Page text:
Final say: HOLD FOR MARATHON
Haifuri likes cliffhangers. It may work for some who follows it weekly, but in many ways, the tonal structure of this title should allow a better experience as an marathon, as its thriller-esque tones in some regards makes it more immersive to watch in one sitting.
Director: Kazuya Nomura
Animation Production: Production I.G
Genres: Drama, Suspense, Espionage
Episodes watched/aired: 3/8
Spies fascinates people. Their line of work are understandably vague to public knowledge, Hollywood depictions of their typical dispositions have skewered our imaginary senses of how a spy acts, thinks and behaves in different situations. We are led to believe that they all live an exciting life of extravagance, vigorous womanizing, and awesome gun fights.
Naturally, a spy-genre title has much going for it, as its subject matter is open for many different contexts and interpretation, whether it be just a short dumb action thrill ride, or as an intricate commentary piece. As of right now, it’s kind of difficult for me to pin down what Joker Game is trying to achieve specifically: though I did watch little of it, the episodes seem to lead towards a more episodic nature of storytelling, with individual episodes focusing on one specific spy character in his own scenario.
In that regard, Joker Game has been solid, thus far, even if its subject matters doesn’t delve much into the more interesting dispositions of the spy genre: dense study of morality or involved, multi-thread political power plays. The setting of the title also piques the interest of many; taking place in conjunction to the start of the second world war, with imagined scenarios featuring fictional spy characters. If anything, what’s interesting here is the lack of political agenda setting, considering the historical stigmas of Japan’s military actions in that period: the settings are either within Japan’s own political centre, or are taking place in the European theatre of war, completely void of political leanings in its usual anti-war commentary.
On a production value basis, Joker Game rarely lets up, with detailed recreations of many different periods and locations, with both the 40s Japan and wartime France depicted competently. Surprisingly, action scenes are few and far between, but when there are on screen fight scenes or explosions, they are crisply produced and solid.
Final say: FOLLOW WEEKLY
Though it may not intellectually challenge its viewers, per say, as a pure espionage show, Joker Game has provided itself with a wide canvas to play around with, hopefully, it can stumble across a few gems along the way.
Director: Hiroshi Kobayashi
Series Composition: Mari Okada
Animation Production: Trigger
Genres: Supernatural, Drama, Psychological
Episodes watched/aired: 3/7
I would like to apologize in advance: with the limited number of episodes I’ve watched thus far, I won’t be able to comment on this show for long, since the ideas it has presented thus far are a combination of easy-to-decode antics about human empathy, and distinctive visuals cues that I need more time musing over, in order to find the words to talk about them in relation to what the show offers in terms of story.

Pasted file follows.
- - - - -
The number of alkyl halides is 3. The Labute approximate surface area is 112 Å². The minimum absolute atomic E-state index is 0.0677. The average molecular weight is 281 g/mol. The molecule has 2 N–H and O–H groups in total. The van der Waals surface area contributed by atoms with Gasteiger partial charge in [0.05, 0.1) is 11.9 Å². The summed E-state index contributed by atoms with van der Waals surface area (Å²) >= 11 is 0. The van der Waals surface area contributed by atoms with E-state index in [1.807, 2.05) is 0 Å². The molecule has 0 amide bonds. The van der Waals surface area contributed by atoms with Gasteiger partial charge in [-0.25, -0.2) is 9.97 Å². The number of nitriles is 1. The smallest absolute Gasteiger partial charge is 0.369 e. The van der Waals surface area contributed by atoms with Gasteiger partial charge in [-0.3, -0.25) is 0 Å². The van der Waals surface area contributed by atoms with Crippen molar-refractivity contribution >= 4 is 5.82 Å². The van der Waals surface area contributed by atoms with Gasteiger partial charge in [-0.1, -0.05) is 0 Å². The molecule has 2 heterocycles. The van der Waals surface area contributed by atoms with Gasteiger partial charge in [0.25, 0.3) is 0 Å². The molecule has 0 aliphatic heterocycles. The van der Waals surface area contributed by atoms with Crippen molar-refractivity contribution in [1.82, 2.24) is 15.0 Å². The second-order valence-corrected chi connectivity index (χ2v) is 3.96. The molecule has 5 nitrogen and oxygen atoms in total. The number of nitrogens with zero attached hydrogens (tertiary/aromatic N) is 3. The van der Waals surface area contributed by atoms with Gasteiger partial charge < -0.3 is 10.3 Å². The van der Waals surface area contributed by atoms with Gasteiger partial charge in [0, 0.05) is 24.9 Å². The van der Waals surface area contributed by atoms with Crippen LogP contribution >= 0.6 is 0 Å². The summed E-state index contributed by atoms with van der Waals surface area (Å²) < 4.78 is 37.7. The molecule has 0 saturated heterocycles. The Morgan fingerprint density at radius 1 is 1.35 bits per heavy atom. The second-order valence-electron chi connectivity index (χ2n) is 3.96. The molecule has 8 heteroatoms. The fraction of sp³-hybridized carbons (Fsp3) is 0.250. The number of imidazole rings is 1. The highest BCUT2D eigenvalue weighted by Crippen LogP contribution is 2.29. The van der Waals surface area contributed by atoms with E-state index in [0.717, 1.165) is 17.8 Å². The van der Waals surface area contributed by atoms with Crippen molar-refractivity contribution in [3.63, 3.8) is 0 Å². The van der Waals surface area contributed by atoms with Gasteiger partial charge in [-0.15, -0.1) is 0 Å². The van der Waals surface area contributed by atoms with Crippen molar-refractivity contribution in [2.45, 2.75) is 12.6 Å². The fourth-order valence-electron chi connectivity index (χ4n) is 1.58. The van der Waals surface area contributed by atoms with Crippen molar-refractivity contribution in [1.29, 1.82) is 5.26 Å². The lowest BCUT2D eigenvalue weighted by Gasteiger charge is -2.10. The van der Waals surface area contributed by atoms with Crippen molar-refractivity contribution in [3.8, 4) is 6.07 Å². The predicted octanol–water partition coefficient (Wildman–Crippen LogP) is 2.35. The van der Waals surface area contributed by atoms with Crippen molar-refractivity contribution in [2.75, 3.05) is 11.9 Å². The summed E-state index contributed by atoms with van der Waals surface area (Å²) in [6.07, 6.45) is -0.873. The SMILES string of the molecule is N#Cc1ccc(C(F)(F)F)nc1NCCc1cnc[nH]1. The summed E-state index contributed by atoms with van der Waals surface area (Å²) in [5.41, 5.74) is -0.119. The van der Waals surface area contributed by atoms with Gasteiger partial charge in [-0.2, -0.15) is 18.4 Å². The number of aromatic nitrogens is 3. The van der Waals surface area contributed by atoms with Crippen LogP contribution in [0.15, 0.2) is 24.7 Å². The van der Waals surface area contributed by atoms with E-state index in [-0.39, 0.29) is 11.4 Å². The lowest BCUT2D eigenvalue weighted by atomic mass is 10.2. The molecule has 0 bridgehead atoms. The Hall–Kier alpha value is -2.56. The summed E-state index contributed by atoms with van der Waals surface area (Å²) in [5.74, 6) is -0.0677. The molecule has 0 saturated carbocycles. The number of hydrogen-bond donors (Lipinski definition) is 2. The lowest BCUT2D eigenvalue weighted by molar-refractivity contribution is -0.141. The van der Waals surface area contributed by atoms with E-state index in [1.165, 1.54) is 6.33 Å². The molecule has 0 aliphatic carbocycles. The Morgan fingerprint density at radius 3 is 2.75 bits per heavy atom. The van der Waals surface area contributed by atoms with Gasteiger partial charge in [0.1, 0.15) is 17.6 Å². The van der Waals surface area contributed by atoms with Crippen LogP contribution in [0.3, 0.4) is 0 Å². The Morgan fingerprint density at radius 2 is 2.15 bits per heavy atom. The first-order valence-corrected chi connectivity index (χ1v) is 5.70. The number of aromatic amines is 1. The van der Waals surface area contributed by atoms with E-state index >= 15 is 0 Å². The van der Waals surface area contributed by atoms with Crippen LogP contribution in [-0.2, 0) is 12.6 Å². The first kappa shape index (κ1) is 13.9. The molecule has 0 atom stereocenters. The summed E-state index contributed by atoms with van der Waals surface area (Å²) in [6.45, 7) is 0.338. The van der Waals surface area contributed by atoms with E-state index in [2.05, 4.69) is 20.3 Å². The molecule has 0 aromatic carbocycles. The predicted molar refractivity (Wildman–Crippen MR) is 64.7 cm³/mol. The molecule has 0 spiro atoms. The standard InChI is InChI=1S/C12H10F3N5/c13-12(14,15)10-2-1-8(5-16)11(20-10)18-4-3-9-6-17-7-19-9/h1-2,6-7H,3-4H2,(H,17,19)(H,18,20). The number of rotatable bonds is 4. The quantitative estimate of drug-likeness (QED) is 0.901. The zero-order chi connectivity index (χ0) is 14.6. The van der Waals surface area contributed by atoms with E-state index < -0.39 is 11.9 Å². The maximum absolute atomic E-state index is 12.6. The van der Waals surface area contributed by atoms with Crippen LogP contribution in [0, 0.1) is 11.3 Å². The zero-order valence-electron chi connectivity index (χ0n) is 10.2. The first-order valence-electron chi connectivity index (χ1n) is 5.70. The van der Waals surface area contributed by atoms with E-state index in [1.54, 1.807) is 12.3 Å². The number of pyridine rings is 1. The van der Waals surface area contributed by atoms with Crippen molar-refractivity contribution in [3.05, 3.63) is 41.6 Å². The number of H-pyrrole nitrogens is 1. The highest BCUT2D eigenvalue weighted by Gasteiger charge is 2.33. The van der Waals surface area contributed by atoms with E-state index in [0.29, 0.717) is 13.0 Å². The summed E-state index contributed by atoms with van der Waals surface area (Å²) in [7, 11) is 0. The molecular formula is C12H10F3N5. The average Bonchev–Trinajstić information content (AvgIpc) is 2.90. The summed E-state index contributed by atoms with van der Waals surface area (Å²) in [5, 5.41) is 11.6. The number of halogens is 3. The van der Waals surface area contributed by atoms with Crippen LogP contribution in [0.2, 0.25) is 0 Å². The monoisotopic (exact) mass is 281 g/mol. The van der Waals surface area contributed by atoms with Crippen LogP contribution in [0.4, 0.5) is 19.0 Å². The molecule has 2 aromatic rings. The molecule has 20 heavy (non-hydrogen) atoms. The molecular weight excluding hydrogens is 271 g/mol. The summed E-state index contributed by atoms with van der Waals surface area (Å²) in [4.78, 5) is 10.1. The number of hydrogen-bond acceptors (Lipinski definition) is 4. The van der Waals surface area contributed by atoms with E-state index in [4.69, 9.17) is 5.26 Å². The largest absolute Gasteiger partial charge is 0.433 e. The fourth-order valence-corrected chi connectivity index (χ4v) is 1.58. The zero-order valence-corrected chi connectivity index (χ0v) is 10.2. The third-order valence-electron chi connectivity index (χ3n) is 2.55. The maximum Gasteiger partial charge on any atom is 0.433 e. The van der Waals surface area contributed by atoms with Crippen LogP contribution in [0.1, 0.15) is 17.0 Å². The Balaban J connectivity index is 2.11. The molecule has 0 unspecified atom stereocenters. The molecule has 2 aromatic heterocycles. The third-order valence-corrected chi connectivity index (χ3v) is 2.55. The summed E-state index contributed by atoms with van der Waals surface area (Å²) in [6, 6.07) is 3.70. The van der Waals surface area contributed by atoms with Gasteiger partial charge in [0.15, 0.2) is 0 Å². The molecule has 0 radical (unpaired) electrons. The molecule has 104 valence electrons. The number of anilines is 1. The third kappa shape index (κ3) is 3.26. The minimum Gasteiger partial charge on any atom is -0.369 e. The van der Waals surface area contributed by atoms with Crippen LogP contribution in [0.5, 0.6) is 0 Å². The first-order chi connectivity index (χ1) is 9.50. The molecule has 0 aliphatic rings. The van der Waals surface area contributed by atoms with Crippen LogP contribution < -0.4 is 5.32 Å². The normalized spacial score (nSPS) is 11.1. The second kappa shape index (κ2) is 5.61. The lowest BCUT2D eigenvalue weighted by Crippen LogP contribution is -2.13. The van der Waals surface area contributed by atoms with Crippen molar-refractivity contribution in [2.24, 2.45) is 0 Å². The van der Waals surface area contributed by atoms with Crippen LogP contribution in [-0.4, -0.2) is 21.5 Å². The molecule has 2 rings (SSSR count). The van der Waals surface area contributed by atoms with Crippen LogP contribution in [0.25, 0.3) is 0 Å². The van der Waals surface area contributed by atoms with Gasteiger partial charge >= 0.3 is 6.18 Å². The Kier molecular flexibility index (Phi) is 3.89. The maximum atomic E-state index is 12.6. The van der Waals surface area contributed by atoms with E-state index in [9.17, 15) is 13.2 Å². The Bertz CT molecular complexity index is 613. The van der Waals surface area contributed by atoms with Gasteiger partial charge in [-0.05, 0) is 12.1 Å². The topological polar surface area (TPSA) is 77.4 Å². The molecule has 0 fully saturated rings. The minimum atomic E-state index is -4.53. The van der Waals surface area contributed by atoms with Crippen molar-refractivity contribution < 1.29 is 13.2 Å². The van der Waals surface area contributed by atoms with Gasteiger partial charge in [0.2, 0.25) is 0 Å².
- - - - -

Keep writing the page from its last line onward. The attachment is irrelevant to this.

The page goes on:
Much like an open question, Kiznavier‘s opening episodes did little to offer much in terms of solid plot. However, its premise setup is an interesting one that very much relies on human drama. As the characters are bound by a pain-sharing scar, forced the reveal their own darkest and most desperately clung-to secrets, drama is at the heart of Kiznavier. As supposed to the ‘incidental character writing’, which Nick Creamer noted in his episodic writings, I have yet to detect any of that during my viewings. Perhaps it would good for me to realign my understanding of the show’s themes through a rewatch, as I found much of the first 3 episodes to be difficult to decipher in terms of its deeper thematic meanings.
Kiznavier is gorgeous to look at. Visually expressive and experimental in its usage of multiple colour palettes and compositional angles, this show warrants a rewatch, if one were to understand or reinterpret what those unconventional direction choices were made for. The character designs are also token Trigger: angled, distinct and cool, their models are also extremely expressive in their animation, with each character differentiated with varying expressive quirks and body language, hinting at their contrasting personalities.
Final say: FOLLOW WEEKLY
Though I don’t have any solidly formed opinions on Kiznavier, I do consider it to be an interesting title, with many presented opportunities to become a gem.
Additional reading: Mari Okada interview on Kiznaiver and Mayoiga
14/06/15 EDIT: Due to my trip to China and the evident blocked nature of WordPress in the mainland (this is a quick update during my brief time in Hong Kong), looks like my plans for Part II will have to be cancelled. My apologies. I can certainly try to shift this overview to end of seasons once I get back, just to see how that fits with you readers and my schedules. Until then, see you people in a few weeks.